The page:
Conference Proceeding

Assessment of the SEEV Model to Predict Attention Allocation at Intersections During Simulated Driving

Authors
  • Nicholas D Cassavaugh (Central Michigan University, Mount Pleasant, MI)
  • Alex Bos (Central Michigan University, Mount Pleasant, MI)
  • Cole McDonlad (Central Michigan University, Mount Pleasant, MI)
  • Pujitha Gunaratne (Toyota Motor Engineering & Manufacturing North America, Ann Arbor, MI)
  • Richard W Backs (Central Michigan University, Mount Pleasant, MI)

Abstract

We attempted to model attention allocation of experienced drivers using the SEEV model. Unlike previous attempts, the present work looked at attention to entities (vehicles, signs, traffic control devices) in the outside world rather than considering the outside world as a unitary construct. Model parameters were generated from rankings of entities by experienced drivers. Experienced drivers drove a scenario that included a number of intersections interspersed with stretches of straight road. The intersections included non-hazard events. Eye movements were monitored during the driving session. The results of fitting the observed eye movement data to our SEEV model were poor, and were no better than fitting the data to a randomized SEEV model. A number of explanations for this are discussed.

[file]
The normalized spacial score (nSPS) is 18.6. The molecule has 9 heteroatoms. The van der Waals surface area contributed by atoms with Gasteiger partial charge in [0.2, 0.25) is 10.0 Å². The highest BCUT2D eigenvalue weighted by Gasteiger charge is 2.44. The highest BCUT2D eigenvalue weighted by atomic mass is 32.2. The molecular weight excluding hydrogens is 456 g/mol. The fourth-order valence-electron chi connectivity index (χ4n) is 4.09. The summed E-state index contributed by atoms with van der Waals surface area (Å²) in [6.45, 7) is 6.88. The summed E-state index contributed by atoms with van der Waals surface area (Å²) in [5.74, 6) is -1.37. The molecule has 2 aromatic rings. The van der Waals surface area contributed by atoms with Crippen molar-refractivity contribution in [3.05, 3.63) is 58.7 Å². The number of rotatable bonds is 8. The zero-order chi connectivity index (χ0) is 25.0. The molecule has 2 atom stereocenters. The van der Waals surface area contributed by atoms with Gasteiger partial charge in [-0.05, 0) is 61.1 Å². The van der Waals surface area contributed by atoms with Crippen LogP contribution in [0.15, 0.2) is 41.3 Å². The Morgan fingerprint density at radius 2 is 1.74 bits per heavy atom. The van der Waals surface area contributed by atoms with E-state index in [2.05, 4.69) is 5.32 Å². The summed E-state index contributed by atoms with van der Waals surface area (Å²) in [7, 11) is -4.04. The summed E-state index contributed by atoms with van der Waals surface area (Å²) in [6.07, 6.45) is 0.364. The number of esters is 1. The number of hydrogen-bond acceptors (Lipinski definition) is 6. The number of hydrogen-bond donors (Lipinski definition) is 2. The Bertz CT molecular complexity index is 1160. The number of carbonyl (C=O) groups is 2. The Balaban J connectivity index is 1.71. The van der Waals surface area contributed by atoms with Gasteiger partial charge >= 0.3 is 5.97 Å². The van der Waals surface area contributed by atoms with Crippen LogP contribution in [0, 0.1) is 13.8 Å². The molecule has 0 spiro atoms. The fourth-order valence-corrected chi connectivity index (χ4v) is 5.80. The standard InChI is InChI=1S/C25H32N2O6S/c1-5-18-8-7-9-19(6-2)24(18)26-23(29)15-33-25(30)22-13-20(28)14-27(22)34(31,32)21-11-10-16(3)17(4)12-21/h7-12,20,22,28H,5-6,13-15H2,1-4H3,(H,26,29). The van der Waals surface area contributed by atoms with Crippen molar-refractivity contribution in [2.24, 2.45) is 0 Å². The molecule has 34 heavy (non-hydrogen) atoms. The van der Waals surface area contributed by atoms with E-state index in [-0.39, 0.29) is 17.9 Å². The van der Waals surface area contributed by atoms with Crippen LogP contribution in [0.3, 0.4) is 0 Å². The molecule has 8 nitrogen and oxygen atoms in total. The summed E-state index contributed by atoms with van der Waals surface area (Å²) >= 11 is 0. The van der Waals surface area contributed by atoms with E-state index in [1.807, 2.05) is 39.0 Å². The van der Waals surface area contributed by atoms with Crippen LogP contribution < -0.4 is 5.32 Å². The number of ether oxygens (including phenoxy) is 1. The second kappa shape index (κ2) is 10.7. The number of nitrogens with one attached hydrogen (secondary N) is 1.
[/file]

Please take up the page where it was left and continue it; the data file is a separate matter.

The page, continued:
How to Cite:

Cassavaugh, N. & Bos, A. & McDonlad, C. & Gunaratne, P. & Backs, R., (2013) “Assessment of the SEEV Model to Predict Attention Allocation at Intersections During Simulated Driving”, Driving Assessment Conference 7(2013), 334-340. doi: https://doi.org/10.17077/drivingassessment.1509

Rights: Copyright © 2013 the author(s)

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Published on
19 Jun 2013
Peer Reviewed